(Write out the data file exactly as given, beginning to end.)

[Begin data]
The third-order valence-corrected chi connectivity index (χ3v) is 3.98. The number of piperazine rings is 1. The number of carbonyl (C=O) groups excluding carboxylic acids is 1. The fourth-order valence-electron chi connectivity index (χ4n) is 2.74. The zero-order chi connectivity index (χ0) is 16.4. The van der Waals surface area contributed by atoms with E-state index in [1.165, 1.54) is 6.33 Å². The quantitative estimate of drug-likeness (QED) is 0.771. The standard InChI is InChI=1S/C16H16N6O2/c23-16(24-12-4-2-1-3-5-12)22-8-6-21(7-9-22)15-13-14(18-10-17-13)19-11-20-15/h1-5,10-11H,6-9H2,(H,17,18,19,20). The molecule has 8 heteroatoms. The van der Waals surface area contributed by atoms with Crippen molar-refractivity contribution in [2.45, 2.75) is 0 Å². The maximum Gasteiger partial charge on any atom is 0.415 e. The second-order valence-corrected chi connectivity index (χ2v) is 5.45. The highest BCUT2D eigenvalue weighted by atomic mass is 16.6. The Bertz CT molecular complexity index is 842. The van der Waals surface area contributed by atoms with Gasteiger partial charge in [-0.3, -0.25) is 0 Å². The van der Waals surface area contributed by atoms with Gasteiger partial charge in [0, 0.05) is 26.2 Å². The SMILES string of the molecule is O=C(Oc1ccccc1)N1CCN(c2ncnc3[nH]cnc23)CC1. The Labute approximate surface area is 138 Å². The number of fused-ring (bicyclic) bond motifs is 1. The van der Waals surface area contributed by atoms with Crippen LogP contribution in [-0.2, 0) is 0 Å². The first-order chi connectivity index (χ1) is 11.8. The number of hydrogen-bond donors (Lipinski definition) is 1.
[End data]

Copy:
The third-order valence-corrected chi connectivity index (χ3v) is 3.98. The number of piperazine rings is 1. The number of carbonyl (C=O) groups excluding carboxylic acids is 1. The fourth-order valence-electron chi connectivity index (χ4n) is 2.74. The zero-order chi connectivity index (χ0) is 16.4. The van der Waals surface area contributed by atoms with E-state index in [1.165, 1.54) is 6.33 Å². The quantitative estimate of drug-likeness (QED) is 0.771. The standard InChI is InChI=1S/C16H16N6O2/c23-16(24-12-4-2-1-3-5-12)22-8-6-21(7-9-22)15-13-14(18-10-17-13)19-11-20-15/h1-5,10-11H,6-9H2,(H,17,18,19,20). The molecule has 8 heteroatoms. The van der Waals surface area contributed by atoms with Crippen molar-refractivity contribution in [2.45, 2.75) is 0 Å². The maximum Gasteiger partial charge on any atom is 0.415 e. The second-order valence-corrected chi connectivity index (χ2v) is 5.45. The highest BCUT2D eigenvalue weighted by atomic mass is 16.6. The Bertz CT molecular complexity index is 842. The van der Waals surface area contributed by atoms with Gasteiger partial charge in [-0.3, -0.25) is 0 Å². The van der Waals surface area contributed by atoms with Gasteiger partial charge in [0, 0.05) is 26.2 Å². The SMILES string of the molecule is O=C(Oc1ccccc1)N1CCN(c2ncnc3[nH]cnc23)CC1. The Labute approximate surface area is 138 Å². The number of fused-ring (bicyclic) bond motifs is 1. The van der Waals surface area contributed by atoms with Crippen LogP contribution in [-0.2, 0) is 0 Å². The first-order chi connectivity index (χ1) is 11.8. The number of hydrogen-bond donors (Lipinski definition) is 1.